Shoppers thronging London's Oxford Street are exposed to the highest levels of toxic pollutant nitrogen dioxide (NO₂) in the world, claim scientists.

A monitor installed in the central London street found high levels of the invisible gas, which is produced by diesel engines.

The station has recorded NO₂ levels of 135 micrograms per cubic metre of air (mcg/mᶟ) so far this year, more than four times the European Union's limit of 40 mcg/mᶟ.

The figure is an average, which includes nighttime periods when there is less traffic and thus less pollution.

During daytime hours when the street is busy with shoppers and workers pollution levels are much higher, with 436 mcg/mᶟ in recorded in March.

The high levels of NO₂ are due to Oxford Street being constantly jammed with lorries and taxis said the scientists, whose diesel engines generate large amounts of the gas as they haltingly proceed.

Asthma sufferers who were asked to spend time in Oxford Street as part of a medical study experienced lung inflammation, sharp decline in lung function, shortness of breath, and other symptoms of an impending attack.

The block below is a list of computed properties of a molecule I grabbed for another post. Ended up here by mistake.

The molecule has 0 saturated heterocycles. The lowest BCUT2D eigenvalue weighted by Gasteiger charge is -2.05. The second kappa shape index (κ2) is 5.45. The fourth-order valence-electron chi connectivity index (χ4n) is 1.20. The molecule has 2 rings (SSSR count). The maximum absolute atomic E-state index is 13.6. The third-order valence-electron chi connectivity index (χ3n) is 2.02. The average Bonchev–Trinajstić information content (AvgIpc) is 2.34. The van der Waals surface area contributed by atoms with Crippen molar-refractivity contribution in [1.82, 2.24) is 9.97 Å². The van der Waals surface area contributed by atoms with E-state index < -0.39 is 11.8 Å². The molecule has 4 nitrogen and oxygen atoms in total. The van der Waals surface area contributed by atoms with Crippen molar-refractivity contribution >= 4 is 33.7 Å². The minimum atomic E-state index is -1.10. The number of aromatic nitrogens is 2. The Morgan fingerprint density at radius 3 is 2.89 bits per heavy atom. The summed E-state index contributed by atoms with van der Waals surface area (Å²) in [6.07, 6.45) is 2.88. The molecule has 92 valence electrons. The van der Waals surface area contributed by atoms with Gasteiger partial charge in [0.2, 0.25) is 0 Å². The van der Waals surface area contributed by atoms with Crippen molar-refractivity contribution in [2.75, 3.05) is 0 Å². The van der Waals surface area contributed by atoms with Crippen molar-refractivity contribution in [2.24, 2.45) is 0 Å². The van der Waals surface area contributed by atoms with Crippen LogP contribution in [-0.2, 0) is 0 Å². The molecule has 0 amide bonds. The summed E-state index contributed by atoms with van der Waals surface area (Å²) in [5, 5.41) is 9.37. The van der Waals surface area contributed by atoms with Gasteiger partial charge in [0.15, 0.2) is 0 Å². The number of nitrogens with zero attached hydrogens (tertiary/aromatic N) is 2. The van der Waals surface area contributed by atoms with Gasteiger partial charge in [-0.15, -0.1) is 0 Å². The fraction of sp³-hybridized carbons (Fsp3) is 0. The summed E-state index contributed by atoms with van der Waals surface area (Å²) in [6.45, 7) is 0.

High pollution has also been linked by scientists to death from heart attacks and strokes.

The levels of NO₂ in London were higher than those recorded in Chinese and Indian cities. However the UK capital had lower levels of particulates: which are harmful particles from unburnt fuel that cause smog.

In modern diesel engines NO₂ is used to burn off particulates, accounting for the high levels of the gas in London.

David Carslaw, who researches vehicles emissions and air quality at King's College London, told the Sunday Times: "To my knowledge this level is the highest in the world in terms of both hourly and annual mean. NO₂ concentrations in Oxford street are as high as they have ever been in the long history of air pollution."